Tag Archives: Total Quality Management

The Erie Chamber Orchestra Will Rise, Again.

 

Some things must never be said.

And, other things must never be done.

After last night’s performance of the Erie Chamber Orchestra, I can contain myself no longer. Having been urged to keep quiet about everything until now, it is time. I must speak.

I come to you as the principal cellist of the orchestra whose inception took place in the mind of one Bruce Morton Wright. An Erie boy, raised by faithful parents, he grew to express musical talent early on – earning enrollment at our local Mercyhurst College as a music major, on tenor sax. After completing his degree and spending several years “playing out” at various jazz clubs, he found himself in the audience of a symphony orchestra.  As he sat, listening, Bruce had an epiphany.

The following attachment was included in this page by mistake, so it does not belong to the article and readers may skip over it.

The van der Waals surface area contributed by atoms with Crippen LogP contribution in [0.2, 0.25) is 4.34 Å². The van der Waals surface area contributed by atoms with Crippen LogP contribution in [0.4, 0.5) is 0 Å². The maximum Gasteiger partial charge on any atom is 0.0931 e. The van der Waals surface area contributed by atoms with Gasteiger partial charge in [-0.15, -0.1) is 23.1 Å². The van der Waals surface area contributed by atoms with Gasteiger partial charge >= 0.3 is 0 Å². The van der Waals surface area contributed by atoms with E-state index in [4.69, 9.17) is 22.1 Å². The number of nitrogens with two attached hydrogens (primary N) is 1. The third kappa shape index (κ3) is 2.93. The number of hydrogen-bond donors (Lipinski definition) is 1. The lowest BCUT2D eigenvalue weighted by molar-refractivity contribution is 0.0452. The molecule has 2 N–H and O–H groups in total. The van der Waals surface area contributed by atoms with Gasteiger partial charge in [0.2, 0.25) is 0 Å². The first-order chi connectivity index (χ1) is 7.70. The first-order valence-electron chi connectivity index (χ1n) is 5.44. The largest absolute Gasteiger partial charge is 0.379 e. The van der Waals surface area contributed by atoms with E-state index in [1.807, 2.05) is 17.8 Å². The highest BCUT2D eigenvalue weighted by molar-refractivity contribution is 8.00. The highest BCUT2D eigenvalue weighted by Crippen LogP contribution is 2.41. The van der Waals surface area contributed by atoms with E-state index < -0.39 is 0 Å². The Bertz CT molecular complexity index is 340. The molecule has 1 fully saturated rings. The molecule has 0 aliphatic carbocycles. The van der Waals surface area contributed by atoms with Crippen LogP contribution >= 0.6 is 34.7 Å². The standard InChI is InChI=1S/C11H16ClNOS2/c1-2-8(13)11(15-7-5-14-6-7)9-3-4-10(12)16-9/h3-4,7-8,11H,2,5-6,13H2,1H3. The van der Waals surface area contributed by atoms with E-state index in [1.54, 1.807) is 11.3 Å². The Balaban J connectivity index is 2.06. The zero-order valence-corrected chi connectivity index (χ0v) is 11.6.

I can remember him telling us about it.

Bruce could always tell you about it. The man had stories, each more vivid and hilarious than the last. This one was fairly straightforward; as he sat there, in the audience, the thought occurred to him: “I could do this. I could start an orchestra.”

Never daunted, that is exactly what he did. Bruce traveled, first to Vienna, Austria and, from there, to Colombia, South America, to study conducting and gain experience. Upon his return to the states in the late 1970s, he and his wife Merja came home to Erie to establish his first orchestra. And – ever the maverick – the new maestro took his newly formed ensemble one step beyond the norm; Bruce vowed to make his performances available to anyone who wanted or needed to hear them. No admission charge. None.